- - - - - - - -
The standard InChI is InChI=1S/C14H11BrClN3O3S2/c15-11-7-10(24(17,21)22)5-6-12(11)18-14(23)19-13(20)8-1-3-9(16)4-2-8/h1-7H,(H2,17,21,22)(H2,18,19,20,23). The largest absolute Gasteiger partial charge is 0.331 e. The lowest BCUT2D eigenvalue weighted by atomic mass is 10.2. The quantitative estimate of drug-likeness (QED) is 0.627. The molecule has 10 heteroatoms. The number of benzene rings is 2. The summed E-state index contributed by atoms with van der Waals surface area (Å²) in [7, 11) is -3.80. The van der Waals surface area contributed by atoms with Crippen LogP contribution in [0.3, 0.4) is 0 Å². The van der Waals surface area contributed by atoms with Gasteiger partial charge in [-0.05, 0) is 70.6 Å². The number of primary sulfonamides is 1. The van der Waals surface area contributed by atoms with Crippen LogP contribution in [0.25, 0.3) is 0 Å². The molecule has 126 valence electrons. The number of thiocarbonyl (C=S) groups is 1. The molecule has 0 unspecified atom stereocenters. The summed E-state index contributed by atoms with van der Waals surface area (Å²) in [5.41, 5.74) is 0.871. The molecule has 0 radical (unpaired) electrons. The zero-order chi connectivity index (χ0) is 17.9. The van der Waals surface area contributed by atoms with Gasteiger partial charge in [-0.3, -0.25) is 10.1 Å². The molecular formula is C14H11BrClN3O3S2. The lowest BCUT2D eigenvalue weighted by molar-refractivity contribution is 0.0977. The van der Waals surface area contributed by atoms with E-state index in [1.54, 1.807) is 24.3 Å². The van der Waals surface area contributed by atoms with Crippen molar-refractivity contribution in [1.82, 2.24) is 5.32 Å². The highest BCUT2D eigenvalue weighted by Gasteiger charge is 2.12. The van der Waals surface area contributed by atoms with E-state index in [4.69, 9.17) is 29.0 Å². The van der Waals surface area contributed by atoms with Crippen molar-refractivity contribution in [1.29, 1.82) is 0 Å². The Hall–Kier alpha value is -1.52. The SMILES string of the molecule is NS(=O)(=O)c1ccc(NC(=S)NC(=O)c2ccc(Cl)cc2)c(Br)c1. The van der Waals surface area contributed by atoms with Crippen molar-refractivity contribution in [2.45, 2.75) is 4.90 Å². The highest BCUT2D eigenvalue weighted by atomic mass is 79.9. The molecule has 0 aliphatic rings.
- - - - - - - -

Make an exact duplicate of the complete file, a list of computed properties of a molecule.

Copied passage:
The standard InChI is InChI=1S/C14H11BrClN3O3S2/c15-11-7-10(24(17,21)22)5-6-12(11)18-14(23)19-13(20)8-1-3-9(16)4-2-8/h1-7H,(H2,17,21,22)(H2,18,19,20,23). The largest absolute Gasteiger partial charge is 0.331 e. The lowest BCUT2D eigenvalue weighted by atomic mass is 10.2. The quantitative estimate of drug-likeness (QED) is 0.627. The molecule has 10 heteroatoms. The number of benzene rings is 2. The summed E-state index contributed by atoms with van der Waals surface area (Å²) in [7, 11) is -3.80. The van der Waals surface area contributed by atoms with Crippen LogP contribution in [0.3, 0.4) is 0 Å². The van der Waals surface area contributed by atoms with Gasteiger partial charge in [-0.05, 0) is 70.6 Å². The number of primary sulfonamides is 1. The van der Waals surface area contributed by atoms with Crippen LogP contribution in [0.25, 0.3) is 0 Å². The molecule has 126 valence electrons. The number of thiocarbonyl (C=S) groups is 1. The molecule has 0 unspecified atom stereocenters. The summed E-state index contributed by atoms with van der Waals surface area (Å²) in [5.41, 5.74) is 0.871. The molecule has 0 radical (unpaired) electrons. The zero-order chi connectivity index (χ0) is 17.9. The van der Waals surface area contributed by atoms with Gasteiger partial charge in [-0.3, -0.25) is 10.1 Å². The molecular formula is C14H11BrClN3O3S2. The lowest BCUT2D eigenvalue weighted by molar-refractivity contribution is 0.0977. The van der Waals surface area contributed by atoms with E-state index in [1.54, 1.807) is 24.3 Å². The van der Waals surface area contributed by atoms with Crippen molar-refractivity contribution in [1.82, 2.24) is 5.32 Å². The highest BCUT2D eigenvalue weighted by Gasteiger charge is 2.12. The van der Waals surface area contributed by atoms with E-state index in [4.69, 9.17) is 29.0 Å². The van der Waals surface area contributed by atoms with Crippen molar-refractivity contribution in [1.29, 1.82) is 0 Å². The Hall–Kier alpha value is -1.52. The SMILES string of the molecule is NS(=O)(=O)c1ccc(NC(=S)NC(=O)c2ccc(Cl)cc2)c(Br)c1. The van der Waals surface area contributed by atoms with Crippen molar-refractivity contribution in [2.45, 2.75) is 4.90 Å². The highest BCUT2D eigenvalue weighted by atomic mass is 79.9. The molecule has 0 aliphatic rings.